• Create a master grocery list of all things you typically get at the grocery store. Share it with a roommate/partner so they can keep it updated too. That way if you ever stop to pick something up, you can review the list to make sure there’s nothing you’ll forget.
    • Make master lists for other things in your life too like “packing for a conference”, “packing for a family trip”, “Target/Wal-Mart household master list” so you can quickly review anytime something comes up so you minimize the chance of forgetting something
  • Make notes for all of the other stuff you have to manage in your life like your car, your apartment/house, your loans, etc and update them every time you work on that thing. Change your loan repayment? Add it to the note. Have to get your brakes fixed? Add to the note where you got it done, how much it cost, etc. Talk to your landlord about fixing the shower? Add it to the note. Have to call the medical board to sort something out with a license? Add it to the note.
  • I like two note apps on iOS: Bear for personal notes since it’s fast and has great tagging and Apple’s Notes app for shared notes
Pick a good task manager app and use it for all the things in your life that aren’t your day-to-day work
  • Cousin getting married and you can go to the wedding? Make tasks to ensure your time off, book your travel, buy a gift, rent a hotel room, etc. Then put all the relevant info into your note because...you will forget.
  • Pandemic is over and you get to present a poster at a conference? Make tasks to review your draft with your coauthors, print your poster, book your travel, submit your reimbursement, etc. Then put all the relevant info into a note. Otherwise, you’ll forget.
  • I like Things and have also liked OmniFocus. There is a ton of content on how to set one of these things up for productivity so review it and use it YouTube search

3. Take charge of your finances

When I was an intern, I figured all I had to do was pay my loans and not go into more debt. I wish I had done the following instead:
  1. Read these two books: The White Coat Investor and I Will Teach You To Be Rich. Both are very good and have different strengths. The WCI is directly applicable to you and will help educate you in ways medical school didn’t about your financial future. IWTYTBR is much more of a “millennial” book but it’s very good for explaining big concepts and for providing a system to set yourself up for success. They’re both easy and relatively quick reads and don’t require any financial background. WCI is fine as an e-book but IWTY has a bunch of dialog boxes that make the e-book a poor experience, get a physical new or used copy.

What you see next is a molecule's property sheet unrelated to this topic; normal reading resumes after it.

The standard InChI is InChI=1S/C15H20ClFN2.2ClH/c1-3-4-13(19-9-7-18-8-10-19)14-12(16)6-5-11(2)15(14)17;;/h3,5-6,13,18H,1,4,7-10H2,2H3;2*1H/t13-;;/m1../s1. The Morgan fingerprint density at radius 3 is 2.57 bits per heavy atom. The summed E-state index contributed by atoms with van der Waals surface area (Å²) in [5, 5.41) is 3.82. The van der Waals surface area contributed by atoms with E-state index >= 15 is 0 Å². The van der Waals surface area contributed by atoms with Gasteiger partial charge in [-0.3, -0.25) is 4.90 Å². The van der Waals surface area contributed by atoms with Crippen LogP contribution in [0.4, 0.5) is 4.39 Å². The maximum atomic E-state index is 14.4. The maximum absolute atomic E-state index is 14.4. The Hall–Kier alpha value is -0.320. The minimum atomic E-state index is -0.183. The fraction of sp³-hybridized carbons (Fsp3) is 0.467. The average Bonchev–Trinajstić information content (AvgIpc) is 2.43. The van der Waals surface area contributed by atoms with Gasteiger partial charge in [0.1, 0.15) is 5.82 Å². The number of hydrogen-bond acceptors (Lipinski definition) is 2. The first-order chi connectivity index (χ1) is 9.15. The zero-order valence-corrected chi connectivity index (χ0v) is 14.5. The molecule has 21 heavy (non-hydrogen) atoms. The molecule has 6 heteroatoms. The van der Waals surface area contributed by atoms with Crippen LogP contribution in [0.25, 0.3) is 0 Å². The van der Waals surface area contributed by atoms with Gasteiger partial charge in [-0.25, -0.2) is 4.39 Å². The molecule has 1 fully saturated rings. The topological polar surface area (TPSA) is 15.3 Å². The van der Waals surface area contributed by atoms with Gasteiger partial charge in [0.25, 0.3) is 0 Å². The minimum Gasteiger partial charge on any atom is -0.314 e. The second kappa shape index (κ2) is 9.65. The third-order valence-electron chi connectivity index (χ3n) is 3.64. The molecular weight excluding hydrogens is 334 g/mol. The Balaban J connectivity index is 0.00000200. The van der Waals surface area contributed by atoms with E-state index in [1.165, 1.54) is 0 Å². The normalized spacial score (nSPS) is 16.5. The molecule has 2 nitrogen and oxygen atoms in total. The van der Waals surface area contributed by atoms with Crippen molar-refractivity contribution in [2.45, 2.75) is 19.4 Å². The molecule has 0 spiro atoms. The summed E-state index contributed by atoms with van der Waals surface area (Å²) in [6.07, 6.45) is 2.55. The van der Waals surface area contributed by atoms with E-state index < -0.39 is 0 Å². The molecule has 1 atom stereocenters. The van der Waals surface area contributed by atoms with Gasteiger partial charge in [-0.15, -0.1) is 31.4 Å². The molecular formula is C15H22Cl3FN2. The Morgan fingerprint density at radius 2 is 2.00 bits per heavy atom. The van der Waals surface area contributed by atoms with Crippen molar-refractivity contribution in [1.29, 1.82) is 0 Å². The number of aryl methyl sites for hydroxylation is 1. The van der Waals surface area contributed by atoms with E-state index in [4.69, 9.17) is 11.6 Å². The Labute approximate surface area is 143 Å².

2. Set up a budget. I use and swear by You Need A Budget. It’s the best money I spend every year. Their system is easy and straightforward and it doesn’t take long to get the hang of it. I can’t recommend it highly enough.

4. Update your CV now and keep it updated regularly

You will no doubt have to share your CV with someone at some point whether it’s for fellowship or a research project or any number of things. The time to work on it is not when someone says “can you share your CV?” -- that’s a recipe for omissions, typos and mistakes. The only thing you should be doing every time you share your CV is giving it a quick once-over to make sure you don’t spot any mistakes and to make sure it’s up to date
There are plenty of templates online and your training institution may even have a preferred format somewhere on their website. Your ERAS application will give you a good head start but most of your medical school CV lines will either be condensed or removed all together unless something was particularly notable. You can almost always find example CVs online from senior people in your department or institution with a quick web search -- use a few as a guide
Set a reminder / task to update your CV at regular intervals. Quarterly is good, yearly at least. Save new versions of it each time so you can refer to the old ones if you need to and name them in a way to let you know you’re always sharing the most recent version, e.g., LASTNAME_FIRST NAME_CV_2020-06. You will forget if the one marked “CV” only is the right one you want to share.